Religion and I have not been on good terms this past week. Not any particular religion I hasten to add, but religion in general. My mother is religious and my father is not, and apart from that they are complete opposites and I am their mutant off-spring, having no happy medium or equilibrium. Read into that what you will. Anyway, because of that, I’ve been brought up in a necessarily open and sometimes conflicting environment, with panoramic views on life and the world. Which is great in so many ways and I would never, ever trade it for anything, but can be rather confusing in other ways. Confusing in a good way though, I guess, because I’m kind of spiritually desolate—my parents have driven the minivan out into the middle of a desert, opened the door, flung me out and said find your own way home—and that gives me a kick up the arse to explore and discover. Right now I don’t know what I believe. I’m kind of going with the flow. Theism versus atheism is such a diverse issue it deserves an in-depth post, which I’ll get around to sometime when I feel impassioned about it again, but suffice it to say that right now this and this and this and this are the main antagonists. Never mind the fact my mother has taken to coming home whenever there’s been a disaster somewhere, and expressing her fears about The Apocalypse, since it’s 2012 next year. ON A FRIDAY NIGHT. F-R-I-DAY NIGHT. Nuff said. Maybe this is the Libra in me, or the humanitarian or whatever, but one thing I hate and cannot tolerate about religion is the arrogance. All this ‘one true god’ palaver. It makes religion an elitist group, membership only, in competition with other religions, this big arms race trying to convert more than their rivals, and all hidden behind this insufferably condescending pity for anyone who doesn’t believe or has different beliefs. I’ve always had beef about this ever since I grew a conscience—what about all the other religions out there? Do they not count for anything? What makes this one absolutely stellar and the others total farce? I mean, fucking hell, religion is supposed to bring people together, and it does do that, but under what circumstances? Who wants to congregate to patronise and pity? Who wants to rally and cast aspersions on other belief systems just because they’re not the same as ours? Why does everyone have to be so homogenised? Why are we so afraid of this ‘other’? It seems increasingly to me that religion is all about power and about being proven right, indicated in the quantity rather than the quality of the following and the teaching. I know this all will make me sound extremely anti-religion, but I’m not. I think, like anything, it’s great in the right hands, and a total fucking disaster in the wrong. In 2008 I and around ten others, plus teachers and our resident priest, joined thousands of people flocking to Medjugorje, Bosnia-Herzegovina, on a week-long pilgrimage. At that time I was religious out of habit, I guess, but it was one of the best experiences of my life, even if it didn’t fortify my theistic beliefs. No, it was so fantastic because it reinforced my belief in people pulling together and having faith and coping with life and everything it throws at you. Whether the beliefs are real or not in the end doesn’t really matter. On the whole I agree that compared with non-denominational schools, Catholic schools, or any religious schools, definitely have a tangible aura of community and family that you can’t duplicate without the same theocentric ethos. But one major criticism I have of those schools is that (in my experience, anyway) the students are taught solely about their own religion, whereas non-denominational schools are exposed to a whole variety. I think that’s a major problem right there; that superiority and total ignorance is indoctrinated from the age of five until the age of eighteen in some cases. And so after that, when you’re out on your own, you’re either going to get very confused because you know nothing about anything other than your own religion, or you’re going to stay habitually ignorant. I don’t like that. It’s like when people put a stick in a pot so the plant grows up around that instead of just letting it grow whatever way it wants. On the other hand, this era of exploration right now sometimes makes me feel like I’m right up against the ceiling when I’m lying in bed at night and my mind’s all floopy, because I’m not really a member of a community. I miss that about going to church. That togetherness. Obviously there are thousands, millions of people like me who are kind of wandering about, but that’s not the same kind of togetherness at all, because there is no common ground. We’re all just floating around aimlessly, hoping to stumble across some epiphany we can anchor ourselves to just to be a part of something. I don’t know. In the words of Meejin; “God made us smart enough to know there’s an answer, but not smart enough to know what it is.”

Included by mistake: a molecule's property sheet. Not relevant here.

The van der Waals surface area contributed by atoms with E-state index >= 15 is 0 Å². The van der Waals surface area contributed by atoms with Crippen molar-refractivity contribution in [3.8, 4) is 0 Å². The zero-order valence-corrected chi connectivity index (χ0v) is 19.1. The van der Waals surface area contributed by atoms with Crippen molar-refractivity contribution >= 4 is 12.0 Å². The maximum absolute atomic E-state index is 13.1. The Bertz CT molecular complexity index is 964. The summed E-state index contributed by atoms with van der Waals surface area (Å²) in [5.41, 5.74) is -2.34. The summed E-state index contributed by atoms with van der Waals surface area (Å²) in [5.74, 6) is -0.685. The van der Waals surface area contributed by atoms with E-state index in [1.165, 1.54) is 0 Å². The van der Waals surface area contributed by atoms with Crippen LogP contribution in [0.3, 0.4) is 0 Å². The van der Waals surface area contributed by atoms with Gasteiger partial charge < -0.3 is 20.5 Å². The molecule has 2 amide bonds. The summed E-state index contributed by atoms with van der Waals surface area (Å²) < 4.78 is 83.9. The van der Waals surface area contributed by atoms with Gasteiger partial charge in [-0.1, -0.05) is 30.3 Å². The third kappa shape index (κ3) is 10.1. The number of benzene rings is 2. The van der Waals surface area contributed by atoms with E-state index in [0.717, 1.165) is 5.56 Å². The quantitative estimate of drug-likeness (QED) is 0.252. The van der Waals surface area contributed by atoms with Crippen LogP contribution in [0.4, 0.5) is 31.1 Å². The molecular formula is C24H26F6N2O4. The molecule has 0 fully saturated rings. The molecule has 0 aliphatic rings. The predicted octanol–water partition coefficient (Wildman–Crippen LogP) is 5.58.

Whew, rant over.